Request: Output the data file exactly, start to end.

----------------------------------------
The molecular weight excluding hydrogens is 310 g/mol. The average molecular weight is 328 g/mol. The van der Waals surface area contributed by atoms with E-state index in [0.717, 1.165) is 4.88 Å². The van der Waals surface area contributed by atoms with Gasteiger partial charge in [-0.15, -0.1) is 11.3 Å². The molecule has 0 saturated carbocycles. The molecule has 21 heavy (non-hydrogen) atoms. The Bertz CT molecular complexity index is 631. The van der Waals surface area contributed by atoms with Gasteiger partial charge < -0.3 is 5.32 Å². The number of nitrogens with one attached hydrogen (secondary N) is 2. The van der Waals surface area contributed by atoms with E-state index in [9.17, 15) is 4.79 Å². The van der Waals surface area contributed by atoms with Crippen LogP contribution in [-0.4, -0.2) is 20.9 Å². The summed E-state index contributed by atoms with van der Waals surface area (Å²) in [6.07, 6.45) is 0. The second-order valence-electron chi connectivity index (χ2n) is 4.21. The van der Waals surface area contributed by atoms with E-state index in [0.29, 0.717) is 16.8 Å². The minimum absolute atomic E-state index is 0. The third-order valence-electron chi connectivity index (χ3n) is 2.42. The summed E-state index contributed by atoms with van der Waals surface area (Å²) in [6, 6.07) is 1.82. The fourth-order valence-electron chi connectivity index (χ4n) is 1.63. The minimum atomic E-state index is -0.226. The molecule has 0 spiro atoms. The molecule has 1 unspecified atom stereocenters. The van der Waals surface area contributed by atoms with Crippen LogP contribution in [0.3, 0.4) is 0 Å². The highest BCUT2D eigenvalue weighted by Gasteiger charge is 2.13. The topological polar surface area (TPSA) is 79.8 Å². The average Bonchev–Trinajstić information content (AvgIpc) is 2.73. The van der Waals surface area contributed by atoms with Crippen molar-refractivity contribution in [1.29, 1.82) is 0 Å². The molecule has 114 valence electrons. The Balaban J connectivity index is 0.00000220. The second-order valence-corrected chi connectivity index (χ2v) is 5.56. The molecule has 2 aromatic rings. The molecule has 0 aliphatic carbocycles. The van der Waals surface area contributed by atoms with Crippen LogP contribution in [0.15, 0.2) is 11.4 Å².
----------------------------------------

The molecular weight excluding hydrogens is 310 g/mol. The average molecular weight is 328 g/mol. The van der Waals surface area contributed by atoms with E-state index in [0.717, 1.165) is 4.88 Å². The van der Waals surface area contributed by atoms with Gasteiger partial charge in [-0.15, -0.1) is 11.3 Å². The molecule has 0 saturated carbocycles. The molecule has 21 heavy (non-hydrogen) atoms. The Bertz CT molecular complexity index is 631. The van der Waals surface area contributed by atoms with Gasteiger partial charge < -0.3 is 5.32 Å². The number of nitrogens with one attached hydrogen (secondary N) is 2. The van der Waals surface area contributed by atoms with E-state index in [9.17, 15) is 4.79 Å². The van der Waals surface area contributed by atoms with Crippen LogP contribution in [-0.4, -0.2) is 20.9 Å². The summed E-state index contributed by atoms with van der Waals surface area (Å²) in [6.07, 6.45) is 0. The second-order valence-electron chi connectivity index (χ2n) is 4.21. The van der Waals surface area contributed by atoms with E-state index in [0.29, 0.717) is 16.8 Å². The minimum absolute atomic E-state index is 0. The third-order valence-electron chi connectivity index (χ3n) is 2.42. The summed E-state index contributed by atoms with van der Waals surface area (Å²) in [6, 6.07) is 1.82. The fourth-order valence-electron chi connectivity index (χ4n) is 1.63. The minimum atomic E-state index is -0.226. The molecule has 0 spiro atoms. The molecule has 1 unspecified atom stereocenters. The van der Waals surface area contributed by atoms with Crippen LogP contribution in [0.3, 0.4) is 0 Å². The highest BCUT2D eigenvalue weighted by Gasteiger charge is 2.13. The topological polar surface area (TPSA) is 79.8 Å². The average Bonchev–Trinajstić information content (AvgIpc) is 2.73. The van der Waals surface area contributed by atoms with Crippen molar-refractivity contribution in [1.29, 1.82) is 0 Å². The molecule has 114 valence electrons. The Balaban J connectivity index is 0.00000220. The second-order valence-corrected chi connectivity index (χ2v) is 5.56. The molecule has 2 aromatic rings. The molecule has 0 aliphatic carbocycles. The van der Waals surface area contributed by atoms with Crippen LogP contribution in [0.15, 0.2) is 11.4 Å².